Having lots of traffic is great, but if not enough of your visitors are converting into leads it will pose a challenge.

Have a look at our most recent content campaign, a content marketing strategy template:

Reporting & analytics

We now know that since its launch two weeks ago, the visitor to lead conversion rate is 6.21%.

Diving deeper into the campaign, and specifically, the sources of traffic that have visited the landing page will help us optimise specific conversion paths in the weeks and months ahead to maintain its performance.

Leads & contacts

Ask just about any marketing team what their primary role is and you’ll hear “generating leads”.

Not all leads are good leads though, it’s important to clarify in your reporting which leads are the right quality and which are not.

This can be done in several ways, the easy way is to qualify your leads based on whether or not they’re a fit to your buyer persona, ideal company size and industry or whether they’re a marketing qualified lead or sales qualified lead.

A metric that’s occasionally tricky to measure is the alignment between marketing and sales. 

Having a number of leads convert at the top of your marketing funnel, but few moving down and converting at the bottom of your funnel is an indicator that sales and marketing may not be aligned in their approach and communication.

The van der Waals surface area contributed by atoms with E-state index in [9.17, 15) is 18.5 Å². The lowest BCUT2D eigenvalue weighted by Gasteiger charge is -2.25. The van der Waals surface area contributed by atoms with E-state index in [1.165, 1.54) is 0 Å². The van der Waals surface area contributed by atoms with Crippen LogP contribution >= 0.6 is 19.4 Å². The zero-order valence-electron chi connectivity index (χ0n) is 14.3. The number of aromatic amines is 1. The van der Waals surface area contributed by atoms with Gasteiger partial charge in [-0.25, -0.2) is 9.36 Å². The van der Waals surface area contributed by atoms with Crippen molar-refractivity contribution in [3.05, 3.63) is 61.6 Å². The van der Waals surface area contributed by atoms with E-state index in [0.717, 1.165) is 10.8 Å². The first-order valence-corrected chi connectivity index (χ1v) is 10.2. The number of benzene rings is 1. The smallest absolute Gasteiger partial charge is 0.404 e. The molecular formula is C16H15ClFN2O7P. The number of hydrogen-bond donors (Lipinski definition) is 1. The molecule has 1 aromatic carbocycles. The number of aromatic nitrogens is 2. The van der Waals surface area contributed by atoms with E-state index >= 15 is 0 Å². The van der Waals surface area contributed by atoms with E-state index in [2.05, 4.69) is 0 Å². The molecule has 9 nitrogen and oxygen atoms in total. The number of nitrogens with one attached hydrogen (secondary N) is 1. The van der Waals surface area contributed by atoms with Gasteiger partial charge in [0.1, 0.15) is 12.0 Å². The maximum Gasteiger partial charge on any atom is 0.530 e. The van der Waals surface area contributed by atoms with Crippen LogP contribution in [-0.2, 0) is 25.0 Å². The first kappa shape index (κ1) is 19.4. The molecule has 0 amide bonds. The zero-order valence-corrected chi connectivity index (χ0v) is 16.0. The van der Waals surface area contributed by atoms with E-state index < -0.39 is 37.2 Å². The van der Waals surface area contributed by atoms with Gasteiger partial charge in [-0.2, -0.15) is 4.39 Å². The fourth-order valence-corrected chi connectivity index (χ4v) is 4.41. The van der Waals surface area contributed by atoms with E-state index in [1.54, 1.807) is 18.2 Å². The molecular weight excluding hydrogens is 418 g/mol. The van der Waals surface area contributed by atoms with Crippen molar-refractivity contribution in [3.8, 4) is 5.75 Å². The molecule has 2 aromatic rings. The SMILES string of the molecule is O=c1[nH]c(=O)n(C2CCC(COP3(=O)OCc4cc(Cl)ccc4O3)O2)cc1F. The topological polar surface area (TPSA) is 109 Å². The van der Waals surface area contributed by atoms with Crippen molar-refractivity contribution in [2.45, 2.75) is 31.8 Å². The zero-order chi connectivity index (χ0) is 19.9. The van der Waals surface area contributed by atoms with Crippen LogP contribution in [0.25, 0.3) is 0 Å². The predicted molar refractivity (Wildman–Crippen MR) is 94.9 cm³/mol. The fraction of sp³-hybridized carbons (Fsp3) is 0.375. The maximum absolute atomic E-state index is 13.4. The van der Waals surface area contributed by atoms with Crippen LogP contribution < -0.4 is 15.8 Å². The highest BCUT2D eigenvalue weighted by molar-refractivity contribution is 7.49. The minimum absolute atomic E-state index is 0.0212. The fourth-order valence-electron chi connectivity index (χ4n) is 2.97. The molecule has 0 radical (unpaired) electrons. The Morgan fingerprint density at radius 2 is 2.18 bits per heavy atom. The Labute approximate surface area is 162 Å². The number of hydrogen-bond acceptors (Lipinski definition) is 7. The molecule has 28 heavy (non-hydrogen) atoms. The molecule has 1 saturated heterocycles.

Where your leads are coming from.

Speaking of funnels, knowing how many leads you’ve generated is great, but understanding where they’ve come from and where and when they’re converting further down your funnel provides a lot of insight into their buyer’s journey.

A quick glimpse at the mix of lead sources our latest campaign generated below, highlights which of our channels perform best.

Reporting & analytics

Further unpacking the data in HubSpot allows us to see exactly which pages each of those leads went on to view and each of the subsequent conversion paths they followed.

Cost per lead.

Another metric that’s important to keep an eye on, in the long run, is your cost per lead, per channel.

Traditionally understanding your cost per lead was the be all and end all of judging the success of an event, print campaign or direct mail campaign. 

In inbound marketing, it’s just as important. Understanding which of your active channels (social media, paid search, etc) are providing the best ROI per campaign help determine future activities.

A look at one of our paid Facebook ads we ran in conjunction with our recent content marketing strategy template campaign shows us that our average cost per lead was just R21,24:

Reporting & analytics

It helps us understand as an example, that the specific video format used in that ad set, along with the audience targeting and landing pages performed well and will undoubtedly influence future content campaigns and ad sets.

In truth, we’ve only just scratched the surface of important metrics to cover in a digital marketing campaign but it’s best to start simple and master the key metrics first, before diving deeper into the more complex analytics.

As my fellow procrastinators know only too well, the key to winning any game of solitaire is spotting the king and queen cards first. 

After that, the rest of the cards always seem to fall into place.

We might have mentioned it above, but if you haven’t downloaded our free content marketing strategy template yet, what are you waiting for? You can get your copy below.

content marketing strategy template

Claudio Pereira

An especially gifted procrastinator who occasionally uses words the in order correct.